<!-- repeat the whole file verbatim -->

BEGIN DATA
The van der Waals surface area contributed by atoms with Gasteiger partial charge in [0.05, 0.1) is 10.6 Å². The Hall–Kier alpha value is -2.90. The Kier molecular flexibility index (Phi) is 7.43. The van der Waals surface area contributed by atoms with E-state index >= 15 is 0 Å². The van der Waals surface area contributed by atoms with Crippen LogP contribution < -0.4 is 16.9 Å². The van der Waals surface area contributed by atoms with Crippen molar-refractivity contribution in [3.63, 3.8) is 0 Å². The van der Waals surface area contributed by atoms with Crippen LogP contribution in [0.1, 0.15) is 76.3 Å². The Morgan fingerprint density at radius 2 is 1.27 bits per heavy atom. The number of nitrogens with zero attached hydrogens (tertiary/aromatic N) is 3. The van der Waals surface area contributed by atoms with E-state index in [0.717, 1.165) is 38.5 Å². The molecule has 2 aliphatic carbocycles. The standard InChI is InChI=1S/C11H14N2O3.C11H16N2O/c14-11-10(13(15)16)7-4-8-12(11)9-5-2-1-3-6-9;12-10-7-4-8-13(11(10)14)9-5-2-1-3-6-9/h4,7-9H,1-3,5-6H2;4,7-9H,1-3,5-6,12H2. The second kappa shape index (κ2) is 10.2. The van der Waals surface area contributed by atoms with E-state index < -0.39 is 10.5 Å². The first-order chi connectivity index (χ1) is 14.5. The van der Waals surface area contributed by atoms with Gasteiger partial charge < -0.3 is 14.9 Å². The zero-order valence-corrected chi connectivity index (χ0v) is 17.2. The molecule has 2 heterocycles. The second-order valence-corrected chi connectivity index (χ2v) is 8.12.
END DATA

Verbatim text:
The van der Waals surface area contributed by atoms with Gasteiger partial charge in [0.05, 0.1) is 10.6 Å². The Hall–Kier alpha value is -2.90. The Kier molecular flexibility index (Phi) is 7.43. The van der Waals surface area contributed by atoms with E-state index >= 15 is 0 Å². The van der Waals surface area contributed by atoms with Crippen LogP contribution < -0.4 is 16.9 Å². The van der Waals surface area contributed by atoms with Crippen molar-refractivity contribution in [3.63, 3.8) is 0 Å². The van der Waals surface area contributed by atoms with Crippen LogP contribution in [0.1, 0.15) is 76.3 Å². The Morgan fingerprint density at radius 2 is 1.27 bits per heavy atom. The number of nitrogens with zero attached hydrogens (tertiary/aromatic N) is 3. The van der Waals surface area contributed by atoms with E-state index in [0.717, 1.165) is 38.5 Å². The molecule has 2 aliphatic carbocycles. The standard InChI is InChI=1S/C11H14N2O3.C11H16N2O/c14-11-10(13(15)16)7-4-8-12(11)9-5-2-1-3-6-9;12-10-7-4-8-13(11(10)14)9-5-2-1-3-6-9/h4,7-9H,1-3,5-6H2;4,7-9H,1-3,5-6,12H2. The second kappa shape index (κ2) is 10.2. The van der Waals surface area contributed by atoms with E-state index < -0.39 is 10.5 Å². The first-order chi connectivity index (χ1) is 14.5. The van der Waals surface area contributed by atoms with Gasteiger partial charge < -0.3 is 14.9 Å². The zero-order valence-corrected chi connectivity index (χ0v) is 17.2. The molecule has 2 heterocycles. The second-order valence-corrected chi connectivity index (χ2v) is 8.12.